Nikon Z7 review

(Source: www.techradar.com)

The Z7 may not be the prettiest camera, and it’s certainly not cheap either, but it’s still a formidable debut model in the Z system. With excellent image quality, great videos, lovely handling and a wonderful EVF, together with much-appreciated support for F-mount optics, Nikon has smashed our expectations.

Nikon was a little late to the mirrorless game with its 1 system, and it wasn’t what a lot of people expected (nor wanted). With relatively small 1-inch sensors and bodies that were a little too devoid of physical control, there just wasn’t enough here to tempt the enthusiast away from either their DSLRs or rival mirrorless systems, and they quietly disappeared from Nikon’s website. 

The company’s new Z system couldn’t be more different. With a fresh lens mount that’s been crafted with wide-aperture lens design in mind, and its first two models built around full-frame sensors, this is a system that many photographers had wanted from the start. 

The more senior of the pair is the Nikon Z7, whose closest equivalent in the company’s DSLR lineup is the hugely successful D850. With Sony’s now on its ninth full-frame mirrorless camera, and Canon spoiling Nikon’s fun quite recently with its own full-frame mirrorless EOS R model, the Z7 has been launched at a time where it won’t get an easy ride. That said, many photographers have been waiting patiently to see what Nikon would end up doing, and, minor card slot debacle aside, the response from the photographic community had been overwhelmingly positive.

Nikon Z7: features

  • 45.7MP BSI full-frame sensor
  • 5-axis Vibration Reduction system
  • 4K UHD video recording

The Z7 shares a 45.7MP (effective) pixel count with the company’s still-popular D850 DSLR, and both sensors have a backside-illuminated (BSI) design to help with light capture, together with no anti-aliasing filter for better detail capture. The sensor in the Z7, however, is different; while we’re not told quite how it compares in terms of performance, it contains 493 phase-detect AF pixels to help with focusing – more on this later.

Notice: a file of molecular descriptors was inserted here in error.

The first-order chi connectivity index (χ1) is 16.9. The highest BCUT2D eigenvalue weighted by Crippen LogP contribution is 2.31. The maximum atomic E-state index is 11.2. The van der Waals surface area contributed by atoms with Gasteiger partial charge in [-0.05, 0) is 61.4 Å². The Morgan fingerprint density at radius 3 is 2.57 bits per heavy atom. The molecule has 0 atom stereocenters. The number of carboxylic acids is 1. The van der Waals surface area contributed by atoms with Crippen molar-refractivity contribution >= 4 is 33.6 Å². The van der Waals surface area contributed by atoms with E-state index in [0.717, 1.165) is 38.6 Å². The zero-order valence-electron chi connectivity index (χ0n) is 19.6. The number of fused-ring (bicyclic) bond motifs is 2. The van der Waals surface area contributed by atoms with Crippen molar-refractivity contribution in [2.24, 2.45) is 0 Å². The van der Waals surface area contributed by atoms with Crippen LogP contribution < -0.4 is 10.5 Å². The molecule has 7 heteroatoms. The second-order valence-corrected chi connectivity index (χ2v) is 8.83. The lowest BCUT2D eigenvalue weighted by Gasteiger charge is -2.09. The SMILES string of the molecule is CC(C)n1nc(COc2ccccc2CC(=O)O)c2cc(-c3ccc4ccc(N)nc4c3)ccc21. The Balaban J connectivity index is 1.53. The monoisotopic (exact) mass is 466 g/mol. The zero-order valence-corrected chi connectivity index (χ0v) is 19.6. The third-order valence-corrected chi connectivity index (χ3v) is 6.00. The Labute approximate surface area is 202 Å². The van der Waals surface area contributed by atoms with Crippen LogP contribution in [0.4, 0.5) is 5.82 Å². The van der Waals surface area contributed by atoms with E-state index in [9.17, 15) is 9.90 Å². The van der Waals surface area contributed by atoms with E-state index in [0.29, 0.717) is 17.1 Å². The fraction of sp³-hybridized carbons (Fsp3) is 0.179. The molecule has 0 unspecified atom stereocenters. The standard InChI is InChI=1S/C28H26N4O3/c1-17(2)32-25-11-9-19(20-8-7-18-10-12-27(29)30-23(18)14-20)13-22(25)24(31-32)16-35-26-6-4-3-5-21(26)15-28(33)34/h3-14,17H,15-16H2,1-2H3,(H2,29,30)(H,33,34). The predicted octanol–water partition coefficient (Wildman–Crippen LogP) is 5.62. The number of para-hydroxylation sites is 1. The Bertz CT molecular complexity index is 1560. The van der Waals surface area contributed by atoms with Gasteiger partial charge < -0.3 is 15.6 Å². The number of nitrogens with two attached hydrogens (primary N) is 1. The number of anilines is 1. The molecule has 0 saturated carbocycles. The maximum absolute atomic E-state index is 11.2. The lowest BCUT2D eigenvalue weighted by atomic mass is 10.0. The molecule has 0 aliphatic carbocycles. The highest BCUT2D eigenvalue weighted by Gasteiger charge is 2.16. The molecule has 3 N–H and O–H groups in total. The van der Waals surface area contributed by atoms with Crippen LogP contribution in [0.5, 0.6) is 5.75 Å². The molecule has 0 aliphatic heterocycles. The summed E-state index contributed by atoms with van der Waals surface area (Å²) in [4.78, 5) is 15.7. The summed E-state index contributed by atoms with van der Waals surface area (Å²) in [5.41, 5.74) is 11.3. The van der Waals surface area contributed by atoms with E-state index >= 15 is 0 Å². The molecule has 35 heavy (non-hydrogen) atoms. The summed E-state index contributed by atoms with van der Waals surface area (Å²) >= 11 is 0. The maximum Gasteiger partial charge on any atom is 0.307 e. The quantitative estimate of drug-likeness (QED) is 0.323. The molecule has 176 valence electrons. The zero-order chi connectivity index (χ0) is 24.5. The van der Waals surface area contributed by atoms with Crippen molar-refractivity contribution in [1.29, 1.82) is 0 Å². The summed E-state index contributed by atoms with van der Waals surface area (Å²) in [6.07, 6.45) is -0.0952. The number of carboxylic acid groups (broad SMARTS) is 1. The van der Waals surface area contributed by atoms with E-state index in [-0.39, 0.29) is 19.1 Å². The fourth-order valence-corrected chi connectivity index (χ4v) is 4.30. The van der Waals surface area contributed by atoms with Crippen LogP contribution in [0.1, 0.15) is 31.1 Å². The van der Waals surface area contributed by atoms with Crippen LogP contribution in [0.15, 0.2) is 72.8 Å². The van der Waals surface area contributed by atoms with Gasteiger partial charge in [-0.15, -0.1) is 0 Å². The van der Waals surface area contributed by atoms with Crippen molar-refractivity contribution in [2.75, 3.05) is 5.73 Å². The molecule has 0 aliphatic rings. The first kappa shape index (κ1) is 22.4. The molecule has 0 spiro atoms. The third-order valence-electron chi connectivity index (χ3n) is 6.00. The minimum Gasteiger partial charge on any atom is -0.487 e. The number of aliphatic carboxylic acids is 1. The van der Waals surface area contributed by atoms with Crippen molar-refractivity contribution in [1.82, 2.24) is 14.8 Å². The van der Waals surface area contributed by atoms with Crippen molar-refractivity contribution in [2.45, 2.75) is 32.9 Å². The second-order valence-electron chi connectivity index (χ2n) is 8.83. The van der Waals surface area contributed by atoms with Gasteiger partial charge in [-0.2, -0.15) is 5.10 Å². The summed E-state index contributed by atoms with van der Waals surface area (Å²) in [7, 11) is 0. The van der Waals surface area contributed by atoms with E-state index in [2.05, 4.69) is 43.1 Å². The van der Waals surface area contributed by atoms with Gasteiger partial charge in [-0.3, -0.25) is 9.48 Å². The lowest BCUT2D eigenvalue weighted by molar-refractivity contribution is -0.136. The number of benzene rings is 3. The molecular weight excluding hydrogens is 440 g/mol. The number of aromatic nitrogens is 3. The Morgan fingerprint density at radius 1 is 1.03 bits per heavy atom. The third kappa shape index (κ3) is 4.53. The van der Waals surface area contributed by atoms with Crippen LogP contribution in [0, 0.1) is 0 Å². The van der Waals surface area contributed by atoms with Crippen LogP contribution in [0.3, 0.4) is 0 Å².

There’s also a new lens mount, which currently accepts three native lenses, but many more are promised over the next few years. The flange depth measures just 16mm and the diameter of the lens mount is a wide 55mm, which bodes well for high-quality lenses with wide apertures. Next year will, for example, welcome a NIKKOR Z 58mm f/0.95 S Noct lens, which Nikon has made a lot of noise about since the launch of the Z system.

NIKON Z7 SPECS

Sensor: 45.7MP full-frame CMOS

Lens mount: Nikon Z mount

Screen: 3.2-inch tilt-angle touchscreen, 2,100,000 dots

Burst shooting: 9fps

Autofocus: Hybrid AF, including 493-point phase-detect AF

Video: 4K

Connectivity: Bluetooth and Wi-Fi

Battery life: 330 shots

Weight: 675g (including battery and card)

Images from the Z7 are output at a maximum resolution of 8256 x 5504 and tend to weigh around 17-31MB, depending on what it is you’re capturing, ISO setting and so on. Opened up in Photoshop, these measure a hefty 130MB at default settings. 

The Z7 can also be set to capture 14-bit Raw files, in either compressed, losslessly compressed or uncompressed formats, and you can also output TIFFs straight away if you need to.